3D-printed sushi looks like the perfect 8-bit meal

Open Meals wants to make sure we can print our favorite foods -- even if they look like pixelated video game meals -- wherever and whenever we like.

Bonnie Burton
Journalist Bonnie Burton writes about movies, TV shows, comics, science and robots. She is the author of the books Live or Die: Survival Hacks, Wizarding World: Movie Magic Amazing Artifacts, The Star Wars Craft Book, Girls Against Girls, Draw Star Wars, Planets in Peril and more! E-mail Bonnie.
Bonnie Burton

Love sushi and old-school video games? This 3D food printer from Japan could be a perfect addition to your kitchen. 

At this year's SXSW, Japanese technology company Open Meals revealed its Pixel Food Printer, which 3D-prints edible sushi, and other food, that looks like it was meant for a retro video game.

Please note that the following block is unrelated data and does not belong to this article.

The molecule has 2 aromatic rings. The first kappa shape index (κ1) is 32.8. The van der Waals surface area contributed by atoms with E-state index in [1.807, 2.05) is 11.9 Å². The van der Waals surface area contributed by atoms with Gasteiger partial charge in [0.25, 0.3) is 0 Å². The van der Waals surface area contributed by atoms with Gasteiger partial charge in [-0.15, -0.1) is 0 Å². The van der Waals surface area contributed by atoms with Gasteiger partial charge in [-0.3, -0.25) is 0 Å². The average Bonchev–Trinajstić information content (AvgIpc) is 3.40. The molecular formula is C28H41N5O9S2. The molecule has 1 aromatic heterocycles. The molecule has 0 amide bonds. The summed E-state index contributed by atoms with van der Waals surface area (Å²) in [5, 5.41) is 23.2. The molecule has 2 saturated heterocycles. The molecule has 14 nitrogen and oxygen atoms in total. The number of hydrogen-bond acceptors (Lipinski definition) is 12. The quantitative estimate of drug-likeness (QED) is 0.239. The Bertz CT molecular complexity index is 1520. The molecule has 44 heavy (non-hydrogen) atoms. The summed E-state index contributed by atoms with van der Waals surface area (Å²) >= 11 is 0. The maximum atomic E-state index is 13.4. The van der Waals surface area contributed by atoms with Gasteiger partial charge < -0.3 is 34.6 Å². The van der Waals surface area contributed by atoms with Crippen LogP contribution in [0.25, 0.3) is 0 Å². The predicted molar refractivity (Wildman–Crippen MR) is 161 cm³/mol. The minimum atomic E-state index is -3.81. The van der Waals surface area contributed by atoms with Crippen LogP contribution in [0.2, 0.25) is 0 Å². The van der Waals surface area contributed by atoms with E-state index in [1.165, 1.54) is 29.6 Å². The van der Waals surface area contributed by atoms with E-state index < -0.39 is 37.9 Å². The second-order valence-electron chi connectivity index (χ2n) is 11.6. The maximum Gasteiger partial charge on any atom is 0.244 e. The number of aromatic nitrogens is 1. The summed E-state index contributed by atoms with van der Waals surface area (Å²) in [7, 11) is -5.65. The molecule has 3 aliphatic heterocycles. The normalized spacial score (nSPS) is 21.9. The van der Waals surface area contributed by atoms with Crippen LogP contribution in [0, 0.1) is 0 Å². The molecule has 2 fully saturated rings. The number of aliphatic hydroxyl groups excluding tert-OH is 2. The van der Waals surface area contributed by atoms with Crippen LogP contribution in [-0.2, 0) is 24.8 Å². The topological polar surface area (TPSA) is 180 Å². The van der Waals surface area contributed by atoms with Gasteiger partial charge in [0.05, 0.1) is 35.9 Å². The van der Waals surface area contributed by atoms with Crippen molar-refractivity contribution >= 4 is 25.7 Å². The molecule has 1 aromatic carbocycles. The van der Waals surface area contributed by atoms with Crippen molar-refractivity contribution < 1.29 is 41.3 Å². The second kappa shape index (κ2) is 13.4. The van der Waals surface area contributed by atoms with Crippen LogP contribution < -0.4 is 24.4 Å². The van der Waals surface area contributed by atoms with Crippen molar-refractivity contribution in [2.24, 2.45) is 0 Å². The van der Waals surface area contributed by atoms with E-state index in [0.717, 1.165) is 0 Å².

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Open Meals uses a robotic arm to help print out pixelated sushi and other food items. 

Erin Carson/CNET

The pixelated food, including sushi and burgers, is printed first by using the Food Base digital platform that stores data on the exact flavor, shape, texture, color and nutrients of foods.

Then the actual Pixel Food Printer uses a robotic arm that prints out small pixel cubes made of edible gel with the corresponding flavors, colors and nutrients of the type of food being printed out. 

The tiny blocks are stacked to make the final food item, with the result looking like the kind of stuff you'd spot in Mario Brothers.

According to the official website, the printer not only makes simple reproductions, but also encourages users to "design and create any dishes desired to greatly expand the possibilities for food."

The Pixel Food Printer from Open Meals isn't available for purchase yet as the company is still awaiting patent approval.